Auri's II – Those We Don’t Speak Of is "The perfect antidote to these troubled times."

Folky Nightwish side-project offers a soothing solution to 2021.

(Image: © Nuclear Blast)

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Tuomas Holopainen has his career meticulously planned out. Or at least he did until you-know-what struck in 2020. With extra time on his hands, Nightwish’s composer and keyboard player turned to his bandmate Troy Donockley, and popular Finnish vocalist and string player Johanna Kurkela (whom Tuomas just happens to be married to), and knuckled down to the second Auri album. The trio had always planned to release a follow-up to 2018’s long-awaited Auri, and had a selection of new material penned and ready to go, but their day jobs took first priority. Until now.

Those We Don’t Speak Of is the unconventionally beautiful fruit of their labour. The opening title track emerges from layers of irregular melodies that sum up the disharmony of the last 16-plus months. When Kurkela’s delicate, folky vocals align they bring hope from an enchanted dreamworld. Here, the sun always shines in forever blue skies, the lush grass is always soft underfoot, and the inviting streams are warm and sparkling. Kurkela’s voice and strings harmonise perfectly with Donockley’s lower register as the song gently flows into the acoustic elegance of The Valley, where there are elements of Nightwish’s softer moments – think The Islander or Harvest. This theme continues as the skipping melodies and accompanying birdsong draw to a close. 

Let’s get one thing straight: Auri certainly aren’t Nightwish although there’s plenty for fans of the progressive symphonic band to enjoy via Holopainen’s cinematic keyboard flourishes and Donockley’s otherworldly pipes. Yet the overall flavour is more progressive, with unusual time signatures, touches of folk and Kurkela’s tender vocals, which are a world apart from Floor Jansen’s powerful, multi-octave range.

Inspired by folklore, fantasy novels and dreamscapes, the group’s second album sounds brighter and more organic than their self-titled debut. The gorgeous Pearl Diving is all storybook lyrics and lush harmonies reminiscent of Heather Findlay-era Mostly Autumn (a band with whom Donockley has frequently collaborated), The Long Walk is audibly inspired by Clannad, and Scattered To The Four Winds is packed with uilleann pipes, strings, and percussion from Nightwish drummer Kai Hahto making it the perfect soundtrack to Middle-earth’s The Shire. Closer Fireside Bard is the only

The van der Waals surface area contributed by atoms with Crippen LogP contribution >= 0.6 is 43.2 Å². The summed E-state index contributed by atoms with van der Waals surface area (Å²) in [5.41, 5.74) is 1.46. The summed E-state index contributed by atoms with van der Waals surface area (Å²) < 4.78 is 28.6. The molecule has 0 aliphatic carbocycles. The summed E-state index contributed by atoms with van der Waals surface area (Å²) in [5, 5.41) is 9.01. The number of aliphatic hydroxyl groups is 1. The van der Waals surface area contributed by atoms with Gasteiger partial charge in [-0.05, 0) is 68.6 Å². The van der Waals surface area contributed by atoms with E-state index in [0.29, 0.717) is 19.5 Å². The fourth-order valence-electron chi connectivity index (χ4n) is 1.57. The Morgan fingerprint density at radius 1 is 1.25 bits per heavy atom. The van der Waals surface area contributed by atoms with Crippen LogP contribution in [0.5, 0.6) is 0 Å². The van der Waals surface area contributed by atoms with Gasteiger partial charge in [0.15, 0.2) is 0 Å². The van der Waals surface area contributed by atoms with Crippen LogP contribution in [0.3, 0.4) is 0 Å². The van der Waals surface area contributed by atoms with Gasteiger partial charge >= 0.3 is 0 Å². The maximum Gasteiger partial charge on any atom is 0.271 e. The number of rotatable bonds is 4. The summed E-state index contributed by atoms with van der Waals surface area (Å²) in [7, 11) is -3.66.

song with a lead vocal from Donockley and is a world away from the electronic elements and celtic flourishes that graced their debut album.

Those We Don’t Speak Of might not contain fireworks, epic solos or full orchestras, but it’s the perfect antidote to these troubled times.

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Natasha Scharf
Deputy Editor, Prog

Contributing to Prog since the very first issue, writer and broadcaster Natasha Scharf was the magazine’s News Editor before she took up her current role of Deputy Editor, and has interviewed some of the best-known acts in the progressive music world from ELP, Yes and Marillion to Nightwish, Dream Theater and TesseracT. Starting young, she set up her first music fanzine in the late 80s and became a regular contributor to local newspapers and magazines over the next decade. The 00s would see her running the dark music magazine, Meltdown, as well as contributing to Metal Hammer, Classic Rock, Terrorizer and Artrocker. Author of music subculture books The Art Of Gothic and Worldwide Gothic, she’s since written album sleeve notes for Cherry Red, and also co-wrote Tarja Turunen’s memoirs, Singing In My Blood. Beyond the written word, Natasha has spent several decades as a club DJ, spinning tunes at aftershow parties for Metallica, Motörhead and Nine Inch Nails. She’s currently the only member of the Prog team to have appeared on the magazine’s cover.